Ethical Framework Of Coaching

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Definition of Coaching

Coaching is well known in sport. Any successful sportsperson or sports team usually works with a coach to achieve a better performance. However, it is also adapted and developed as a discipline in relation to other aspects in life.

“Coaching is establishing with the client what their reality is today. Then clearly defining what are the client's aims or intentions for the future. The Coach works with the client to produce a plan of action that the client can follow with confidence” Coaching & Mentoring International (CMI)

According to Downey 1999 coaching is “… the art of facilitating the performance, learning and development of another”. It is also linked with the field of executive development exemplified in such
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(Executive Couching Forum 2008)

Conducted through one-on-one and/or group interactions, driven by data from multiple perspectives, and based on mutual trust and respect. (Executive Couching Forum 2008)

An ongoing partnership that helps clients to produce fulfilling results in their personal and professional lives. Through the process of coaching, clients deepen their learning, improve their performance, and enhance their quality of life. (International Coaching Federation (ICF))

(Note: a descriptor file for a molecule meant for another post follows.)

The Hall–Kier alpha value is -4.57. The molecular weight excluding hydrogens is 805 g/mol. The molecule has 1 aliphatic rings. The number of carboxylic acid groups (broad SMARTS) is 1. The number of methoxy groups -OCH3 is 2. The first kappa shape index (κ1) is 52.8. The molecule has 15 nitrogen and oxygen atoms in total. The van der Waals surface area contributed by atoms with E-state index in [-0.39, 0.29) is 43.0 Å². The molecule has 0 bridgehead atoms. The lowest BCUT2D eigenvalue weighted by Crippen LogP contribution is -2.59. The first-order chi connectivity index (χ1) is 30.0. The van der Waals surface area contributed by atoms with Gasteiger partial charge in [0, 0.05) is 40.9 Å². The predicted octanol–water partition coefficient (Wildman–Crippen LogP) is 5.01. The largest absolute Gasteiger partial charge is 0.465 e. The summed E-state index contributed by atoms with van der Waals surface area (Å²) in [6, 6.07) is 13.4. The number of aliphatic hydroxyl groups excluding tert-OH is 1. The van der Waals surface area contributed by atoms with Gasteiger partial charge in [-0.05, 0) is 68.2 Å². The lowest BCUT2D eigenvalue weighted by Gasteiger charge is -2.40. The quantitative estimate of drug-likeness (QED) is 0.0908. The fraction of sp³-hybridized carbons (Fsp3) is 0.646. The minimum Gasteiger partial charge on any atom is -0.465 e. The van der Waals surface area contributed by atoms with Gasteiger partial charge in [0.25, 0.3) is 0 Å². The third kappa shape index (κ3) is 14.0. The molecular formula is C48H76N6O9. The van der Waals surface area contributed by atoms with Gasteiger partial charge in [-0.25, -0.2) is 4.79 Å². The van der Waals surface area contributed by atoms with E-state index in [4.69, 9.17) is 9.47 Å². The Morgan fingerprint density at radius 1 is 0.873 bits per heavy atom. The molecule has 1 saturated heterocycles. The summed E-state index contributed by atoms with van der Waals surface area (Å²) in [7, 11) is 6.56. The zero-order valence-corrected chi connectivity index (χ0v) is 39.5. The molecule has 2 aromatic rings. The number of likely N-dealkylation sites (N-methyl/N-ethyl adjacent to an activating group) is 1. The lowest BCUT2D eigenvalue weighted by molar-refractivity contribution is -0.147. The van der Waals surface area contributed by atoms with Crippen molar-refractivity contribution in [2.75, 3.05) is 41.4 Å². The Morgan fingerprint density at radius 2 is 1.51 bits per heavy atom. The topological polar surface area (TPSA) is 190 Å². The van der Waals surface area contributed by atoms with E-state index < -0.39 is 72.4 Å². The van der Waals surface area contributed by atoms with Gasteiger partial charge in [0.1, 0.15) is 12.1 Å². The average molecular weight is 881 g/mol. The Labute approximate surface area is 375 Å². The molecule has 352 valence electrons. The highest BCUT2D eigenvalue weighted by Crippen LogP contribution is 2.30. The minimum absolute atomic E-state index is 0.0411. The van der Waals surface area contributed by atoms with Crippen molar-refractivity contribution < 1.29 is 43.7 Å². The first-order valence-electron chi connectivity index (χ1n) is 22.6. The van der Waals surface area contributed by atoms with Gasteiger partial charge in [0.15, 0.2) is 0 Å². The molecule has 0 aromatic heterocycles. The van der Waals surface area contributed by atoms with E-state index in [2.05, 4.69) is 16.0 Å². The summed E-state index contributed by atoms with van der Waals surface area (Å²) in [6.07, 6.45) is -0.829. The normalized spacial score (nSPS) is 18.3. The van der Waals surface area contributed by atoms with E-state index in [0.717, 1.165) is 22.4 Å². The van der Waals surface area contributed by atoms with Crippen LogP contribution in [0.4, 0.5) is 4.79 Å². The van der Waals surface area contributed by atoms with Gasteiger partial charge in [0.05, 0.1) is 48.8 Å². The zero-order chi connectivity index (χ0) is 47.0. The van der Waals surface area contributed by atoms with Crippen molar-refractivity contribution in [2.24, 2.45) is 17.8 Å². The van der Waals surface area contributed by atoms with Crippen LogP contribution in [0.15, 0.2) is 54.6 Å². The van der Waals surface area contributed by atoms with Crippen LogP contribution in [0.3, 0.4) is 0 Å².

Ethical Framework in Coaching
• working to a recognized code of practice
• working with clients appropriate to their skills
• making referrals to other professionals when appropriate
• have appropriate insurance.
It is recommended that a more experienced professional supervise their work in some way.

The ICF code of ethical practice includes
• consideration to professional conduct
• confidentiality and privacy
• avoidance of conflicts of interest
• pledging accountability to work
Some of the other bodies also have codes of ethics which
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The Constructionist Principle. Posits that knowing and becoming are interwoven. Many believed that as the world gets more and more complex, the relevance of imperial trust diminishes. This implies that there are, in reality, not very many generalizations people can make, or sure predictors of repeatable interactions. However, we are sure that the recognition and acknowledgement of who a person is now and how she became who she is now is a strong predictor of who she can and will become.
2. The Positive Principle. Positive attitudes, actions and connections influence a long-term change. The more positive all these elements remain, the longer lasting the change will be.
3. The Simultaneity Principles. Inquiry and change happen in the same moment according to this approach. In other words, the future happens in and as a result of the present. The kind of questions we ask set change motion in a particular direction. Careful questions create the foundations for what the coach and client discover, and those discoveries become the foundation of dreaming and designing clients’
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